Iran's Rouhani says audio leak seeks to sow 'discord' amid nuclear talks
Iran's President Hassan Rouhani said on Wednesday that the leak of an audio recording of his top diplomat was aimed at creating "discord" within the Islamic republic during talks aimed at reviving an international nuclear deal.
At least three hours of Foreign Minister Mohammad Javad Zarif speaking about a variety of issues was released earlier this week by Iran International, a London-based Farsi-language media network.
Rouhani said the audio was leaked just as the talks in Vienna were "at the height of their success, so that it creates discord inside" Iran.
"We can only lift sanctions through unity," the president said.
The Vienna talks are aimed at getting the United States to return to the Iran nuclear deal. The agreement, known as the Joint Comprehensive Plan of Action (JCPOA), was signed in 2015 by Iran and the P5+1, the five permanent members of the UN Security Council - the US, Russia, China, the UK and France - plus Germany.
The US pulled out of the deal in 2018 under former President Donald Trump, who embarked on a maximum pressure campaign of sanctions against Iran. In response, Iran has been producing nuclear materials beyond the limits set by the accord.
Rouhani, who has ordered a probe into who leaked the "stolen" recording, praised Zarif for his track record and achievements but also set out his position on the relationship between Iran's military and diplomacy.
He said the "difficult path" of nuclear talks "was trodden with the sacrifice, selflessness and resistance of diplomats and today at the helm of this movement, is a knowledgeable person familiar with issues like Dr. Zarif."
But "the [military] field and diplomacy are not two fields against each other," Rouhani said.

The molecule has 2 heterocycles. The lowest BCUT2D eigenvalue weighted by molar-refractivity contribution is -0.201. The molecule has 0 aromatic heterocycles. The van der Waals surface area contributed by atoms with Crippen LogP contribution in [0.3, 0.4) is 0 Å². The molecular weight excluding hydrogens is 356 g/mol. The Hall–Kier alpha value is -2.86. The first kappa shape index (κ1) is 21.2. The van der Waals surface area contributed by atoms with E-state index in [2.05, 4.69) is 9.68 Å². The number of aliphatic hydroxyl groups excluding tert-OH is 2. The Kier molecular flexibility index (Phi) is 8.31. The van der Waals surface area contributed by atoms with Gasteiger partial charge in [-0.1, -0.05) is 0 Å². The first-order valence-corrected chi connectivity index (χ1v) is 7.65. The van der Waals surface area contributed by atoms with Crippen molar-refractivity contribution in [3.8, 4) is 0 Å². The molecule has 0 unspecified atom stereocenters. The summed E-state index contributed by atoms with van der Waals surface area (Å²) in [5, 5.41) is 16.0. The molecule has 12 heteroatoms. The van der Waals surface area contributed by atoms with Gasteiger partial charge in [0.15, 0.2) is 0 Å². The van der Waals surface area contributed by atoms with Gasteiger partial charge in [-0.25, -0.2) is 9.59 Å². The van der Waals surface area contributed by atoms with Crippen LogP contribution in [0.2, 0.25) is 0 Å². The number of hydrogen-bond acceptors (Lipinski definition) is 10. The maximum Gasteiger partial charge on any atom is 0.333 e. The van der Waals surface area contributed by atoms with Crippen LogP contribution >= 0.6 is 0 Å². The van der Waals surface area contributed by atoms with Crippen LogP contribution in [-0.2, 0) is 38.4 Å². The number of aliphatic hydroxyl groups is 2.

"Two hands ultimately come together and do one thing," he said, emphasising that there was a "system and a framework" of discussing issues in both fields in Iran's Supreme National Security Council.
The leaked remarks sparked harsh criticism from conservative media and politicians, with the mention of Iran's slain general Qassem Soleimani stirring up a political storm in the country.
"In the Islamic republic, the military field rules," Zarif said in the recording, quoted by the New York Times. "I have sacrificed diplomacy for the military field rather than the field servicing diplomacy."
Zarif, seen as the architect of the 2015 nuclear accord, has been mentioned as a possible contender in the 18 June presidential election, although he has said he does not plan to run.
In his first public reaction to the audiotape, Zarif took to social media to downplay the recording while voicing regret that it had triggered "domestic infighting".
But despite the furious reaction from conservatives, he stuck to much of what he said in the recording, saying the "main point" of his remarks was to emphasise "the need for a smart adjustment of the relationship between" diplomacy and the military.
In a post on Instagram, Zarif said an "honest and passionate" argument in a private setting had been misconstrued as "personal criticism".